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It’s been a little over a year since we got our dog, Nugget. (Yes, we got his name from The Wingfeather Saga). So, I thought it only fitting to give you a list of some of our favorite picture books about dogs. (Not to mention that it’s the Year of the Dog!)

Even if you don’t have a dog of your own, I think you and your kids will enjoy these. If you do have a dog, then you’ll love them. (I may have gotten a little carried away with this list!)

Picture Books for Dog Lovers

Dogs by Emily Gravett is a sweet rhyming book with a fun twist at the end.

Out! by Arree Chung is a delightful, nearly-wordless, book about the relationship of a toddler and his dog.

Rosco vs. the Baby by Lindsay Ward, on the other hand, is about a dog and a baby who gradually become best friends, despite an unlikely beginning.

Our Very Own Dog by Amanda McCardie illustrated by Salvatore Rubbino is the ideal book for a family considering or planning to get a new dog. The story is sweet and simple and depicts a girl and her family learning to care for a dog. In smaller text, the author includes more detailed pointers on dog care.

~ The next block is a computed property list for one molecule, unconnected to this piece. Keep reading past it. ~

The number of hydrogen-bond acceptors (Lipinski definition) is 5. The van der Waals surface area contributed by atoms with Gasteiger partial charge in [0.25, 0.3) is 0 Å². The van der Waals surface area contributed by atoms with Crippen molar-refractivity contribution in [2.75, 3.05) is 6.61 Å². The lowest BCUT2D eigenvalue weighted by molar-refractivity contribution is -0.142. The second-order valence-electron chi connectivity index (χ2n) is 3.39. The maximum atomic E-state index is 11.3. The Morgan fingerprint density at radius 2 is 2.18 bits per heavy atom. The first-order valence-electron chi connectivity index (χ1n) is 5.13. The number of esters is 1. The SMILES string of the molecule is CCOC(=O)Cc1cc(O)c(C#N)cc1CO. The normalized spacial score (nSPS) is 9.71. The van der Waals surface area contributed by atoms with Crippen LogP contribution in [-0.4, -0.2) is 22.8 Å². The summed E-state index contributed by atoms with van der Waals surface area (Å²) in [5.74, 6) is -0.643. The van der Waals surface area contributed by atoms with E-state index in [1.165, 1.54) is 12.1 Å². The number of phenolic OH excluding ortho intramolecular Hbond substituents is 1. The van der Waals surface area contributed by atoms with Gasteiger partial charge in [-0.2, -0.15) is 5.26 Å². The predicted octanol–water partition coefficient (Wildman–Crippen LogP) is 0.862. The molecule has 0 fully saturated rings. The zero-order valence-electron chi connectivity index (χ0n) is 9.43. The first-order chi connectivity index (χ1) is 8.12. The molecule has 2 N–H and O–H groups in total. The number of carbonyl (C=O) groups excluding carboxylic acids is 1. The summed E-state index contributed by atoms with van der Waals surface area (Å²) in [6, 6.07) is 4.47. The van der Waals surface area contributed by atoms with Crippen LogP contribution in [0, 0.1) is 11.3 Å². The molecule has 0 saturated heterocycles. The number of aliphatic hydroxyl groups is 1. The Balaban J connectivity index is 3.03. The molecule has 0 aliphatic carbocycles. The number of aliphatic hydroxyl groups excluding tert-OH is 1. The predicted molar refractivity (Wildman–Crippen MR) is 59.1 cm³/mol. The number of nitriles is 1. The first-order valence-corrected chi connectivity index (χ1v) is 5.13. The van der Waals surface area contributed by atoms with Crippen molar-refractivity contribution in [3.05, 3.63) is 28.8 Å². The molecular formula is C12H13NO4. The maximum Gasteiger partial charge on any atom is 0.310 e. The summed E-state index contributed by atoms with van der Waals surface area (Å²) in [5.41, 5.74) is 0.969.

Patch by David Slonim is an adorable book about a trouble-prone dog and the bond between him and his boy. Any child who truly loves their dog will identify.

Hello Goodbye Dog by Maria Gianferrari illustrated by Patrice Barton is a new take on Mary Had a Little Lamb. Zara’s dog, Moose, follows her to school again and again, but dogs just aren’t allowed. Eventually, they find a clever way for Moose to be included in the classroom as a service dog.

Gaston and Antoinette by Kelly DiPucchio illustrated by Christian Robinson are a pair of books about two dogs switched at birth and placed in very different families. Each book, in a way, is a search for how they belong.


Found Dogs by Erica Sirotich is an adorable counting book of dogs in a shelter. At the end, each dog winds up with a home.

I Don’t Want a Posh Dog by Emma Dodd is perfect for the toddler to preschooler crowd who either love dogs or are getting their first. It’s a simple, rhyming book about what kind of dog this child doesn’t (and does) want.


I’m My Own Dog by David Ezra Stein is simply hilarious. A dog tells us how he’s his own dog: he fetches his own shoes, he lays down at his own feet, and he even tells himself to roll over. That is, until a “little guy” follows him home. This turns the pet/owner relationship on its head in the most delightful way.

Of course, I hope you already know about classics like Harry the Dirty Dog by Gene Zion and Doggies by Sandra Boynton.

What are your favorite picture books about dogs?